This general issue of Mosaic boasts two interviews: one with Mary Ann Caws and another with Linda Hutcheon and Michael Hutcheon. These interviews suitably accompany eight essays that focus on various approaches to “the gaze.” Several essays, including one by Caws herself, examine various works of art, including paintings, photography, and diagrams. Other essays in the issue focus on the narrative image and other forms of representation.
“We Haven’t Left the Body”: An Interview with Mary Ann Caws
Monday, 5 February 2001, was a cold, snowy day in New York City. Dawne McCance (DM) conducted this interview with Mary Ann Caws (MAC) in front of a warm fire in the Princeton Club. Mosaic is honoured to publish the interview here.
Tom Phillips: Treating and Translating
Mary Ann Caws
In the following essay, Mary Ann Caws reflects on the work of Tom Phillips, in particular his “found” document, A Humument.
American Literary Realism and the Problem of Trompe l’Oeil Painting
Defined by its lack of single-point perspective, trompe l’oeil painting presents an immanent view of reality. The paintings depend upon viewers to construct meaning, thus offering an illustration and critique of theories of American literary realism that rely on a Cartesian metaphorics of vision.
Translating from Language to Image in Bill Forsyth’s Housekeeping
The fluid, slipping language of Marilynne Robinson’s novel Housekeeping masterfully disrupts conventional narrative form. This essay draws on Judith Butler’s work to argue that in the film Housekeeping, director Bill Forsyth translates the fluidity of Robinson’s writing into its visual counterparts.
Metaphors for Suffering: Antjie Krog’s Country of My Skull
This essay examines Antjie Krog’s journalistic memoir, Country of My Skull, a post-traumatic narrative that performs the author’s response to the South African Truth and Reconciliation Commission hearings. Krog’s memoir provokes questions of how effectively postmodern narratives represent postcolonial issues, and how a writer might represent atrocity without appropriating its victims’ pain.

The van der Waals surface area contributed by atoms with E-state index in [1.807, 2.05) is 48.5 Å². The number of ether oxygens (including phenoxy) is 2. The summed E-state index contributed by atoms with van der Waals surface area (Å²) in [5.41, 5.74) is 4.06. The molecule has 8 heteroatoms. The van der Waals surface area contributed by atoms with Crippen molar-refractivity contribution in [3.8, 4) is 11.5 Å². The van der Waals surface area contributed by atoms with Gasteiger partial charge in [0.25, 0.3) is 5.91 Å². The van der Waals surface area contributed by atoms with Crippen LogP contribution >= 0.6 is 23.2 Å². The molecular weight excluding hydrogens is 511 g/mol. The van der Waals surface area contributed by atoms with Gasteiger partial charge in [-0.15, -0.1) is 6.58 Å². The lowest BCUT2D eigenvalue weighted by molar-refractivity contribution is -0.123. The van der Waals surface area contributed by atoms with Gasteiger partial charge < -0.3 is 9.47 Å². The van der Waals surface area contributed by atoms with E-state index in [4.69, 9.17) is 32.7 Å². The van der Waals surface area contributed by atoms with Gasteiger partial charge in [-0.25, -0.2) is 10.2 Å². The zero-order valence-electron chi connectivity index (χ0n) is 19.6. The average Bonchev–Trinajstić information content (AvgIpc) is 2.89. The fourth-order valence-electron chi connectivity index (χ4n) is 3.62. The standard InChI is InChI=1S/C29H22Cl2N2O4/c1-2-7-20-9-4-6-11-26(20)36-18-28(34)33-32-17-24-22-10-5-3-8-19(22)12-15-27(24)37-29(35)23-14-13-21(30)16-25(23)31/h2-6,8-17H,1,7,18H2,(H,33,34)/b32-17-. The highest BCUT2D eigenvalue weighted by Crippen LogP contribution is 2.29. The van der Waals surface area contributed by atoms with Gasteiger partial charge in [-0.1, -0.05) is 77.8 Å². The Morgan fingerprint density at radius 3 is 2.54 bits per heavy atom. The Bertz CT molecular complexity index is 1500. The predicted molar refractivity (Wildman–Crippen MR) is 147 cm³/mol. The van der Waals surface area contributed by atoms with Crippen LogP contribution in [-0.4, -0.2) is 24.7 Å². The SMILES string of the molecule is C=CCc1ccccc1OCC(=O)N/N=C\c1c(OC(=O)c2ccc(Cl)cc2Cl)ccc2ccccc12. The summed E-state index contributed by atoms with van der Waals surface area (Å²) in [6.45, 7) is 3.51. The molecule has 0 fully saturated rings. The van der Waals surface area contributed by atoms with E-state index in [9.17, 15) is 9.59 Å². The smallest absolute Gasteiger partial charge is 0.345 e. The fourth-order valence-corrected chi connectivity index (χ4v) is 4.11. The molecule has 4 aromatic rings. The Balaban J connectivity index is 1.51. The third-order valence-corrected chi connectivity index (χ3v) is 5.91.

The Waste Land, Liminoid Phenomena, and the Confluence of Dada
Shawn R. Tucker
T.S. Eliot’s The Waste Land participates with other Dada texts in a post-World War I de-sacralization. Like Ezra Pound’s and Francis Picabia’s Dada works, The Waste Land is a liminoid text that questions traditional sacra and gives the lie to modernist ideals of progress and utopianism.
This essay claims that Pauline Réage’s infamous novel Story of O was heavily influenced by part 3 of Jean-Paul Sartre’s Being and Nothingness. The claim is supported by close analysis of relevant passages from both works.
Oral Methods: Pathologizing the Deaf “Speaker”
For Deaf adults, American Sign Language is communication and cultural identity. For medical and teaching professionals, sign language is a signal of disability. Drawing from the work of theorists Walter Ong, Susan Sontag, Mairian Corker, and Douglas Baynton, and writer Thomas Spradley, the author of this essay discusses metaphor and metaphors of deafness, examining theoretical and literary texts that debate the issue of signed communication.
The Prison in the Arcade: A Carceral Diagram of Consumer Space
Arguing that a carceral diagram emerged in nineteenth-century consumer spaces like arcades and shopping boulevards, this essay amalgamates the work of Benjamin and Foucault by exploring Baron Haussmann’s urban reconstructions, the rise of crowd psychology as a discipline, and the use of vision in the carceral phantasmagoria of shopping.
“Bodily Charm”: An Interview with Linda Hutcheon and Michael Hutcheon
On 31 March 2001, at the Fort Garry Hotel in Winnipeg, Linda Hutcheon (LH) and Michael Hutcheon delivered the Warhaft Memorial Lecture, “Staging the Visual Arts: The Operatic Gaze.” On the occasion of the Warhaft lecture, Dawne McCance (DM) conducted an inter(re)view with the Hutcheons on their book, Bodily Charm: Living Opera.